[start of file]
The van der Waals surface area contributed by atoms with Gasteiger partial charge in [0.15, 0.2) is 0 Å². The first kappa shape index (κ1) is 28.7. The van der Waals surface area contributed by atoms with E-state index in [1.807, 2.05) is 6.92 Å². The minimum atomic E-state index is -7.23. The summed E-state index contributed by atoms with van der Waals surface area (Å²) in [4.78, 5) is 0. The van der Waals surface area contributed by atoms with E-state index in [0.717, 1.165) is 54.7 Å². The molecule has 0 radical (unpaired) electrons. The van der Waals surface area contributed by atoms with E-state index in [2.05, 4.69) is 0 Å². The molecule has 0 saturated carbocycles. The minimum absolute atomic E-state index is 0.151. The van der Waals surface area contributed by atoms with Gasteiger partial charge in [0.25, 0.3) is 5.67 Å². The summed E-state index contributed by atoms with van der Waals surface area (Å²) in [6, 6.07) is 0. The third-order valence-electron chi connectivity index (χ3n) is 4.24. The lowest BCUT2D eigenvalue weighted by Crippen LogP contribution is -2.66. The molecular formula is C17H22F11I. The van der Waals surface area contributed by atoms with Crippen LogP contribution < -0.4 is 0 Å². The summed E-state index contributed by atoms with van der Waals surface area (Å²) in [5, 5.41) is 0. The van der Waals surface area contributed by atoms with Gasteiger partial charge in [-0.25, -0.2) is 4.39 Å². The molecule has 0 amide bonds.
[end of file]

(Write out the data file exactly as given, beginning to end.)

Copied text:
The van der Waals surface area contributed by atoms with Gasteiger partial charge in [0.15, 0.2) is 0 Å². The first kappa shape index (κ1) is 28.7. The van der Waals surface area contributed by atoms with E-state index in [1.807, 2.05) is 6.92 Å². The minimum atomic E-state index is -7.23. The summed E-state index contributed by atoms with van der Waals surface area (Å²) in [4.78, 5) is 0. The van der Waals surface area contributed by atoms with E-state index in [0.717, 1.165) is 54.7 Å². The molecule has 0 radical (unpaired) electrons. The van der Waals surface area contributed by atoms with E-state index in [2.05, 4.69) is 0 Å². The molecule has 0 saturated carbocycles. The minimum absolute atomic E-state index is 0.151. The van der Waals surface area contributed by atoms with Gasteiger partial charge in [0.25, 0.3) is 5.67 Å². The summed E-state index contributed by atoms with van der Waals surface area (Å²) in [6, 6.07) is 0. The third-order valence-electron chi connectivity index (χ3n) is 4.24. The lowest BCUT2D eigenvalue weighted by Crippen LogP contribution is -2.66. The molecular formula is C17H22F11I. The van der Waals surface area contributed by atoms with Crippen LogP contribution < -0.4 is 0 Å². The summed E-state index contributed by atoms with van der Waals surface area (Å²) in [5, 5.41) is 0. The van der Waals surface area contributed by atoms with Gasteiger partial charge in [-0.25, -0.2) is 4.39 Å². The molecule has 0 amide bonds.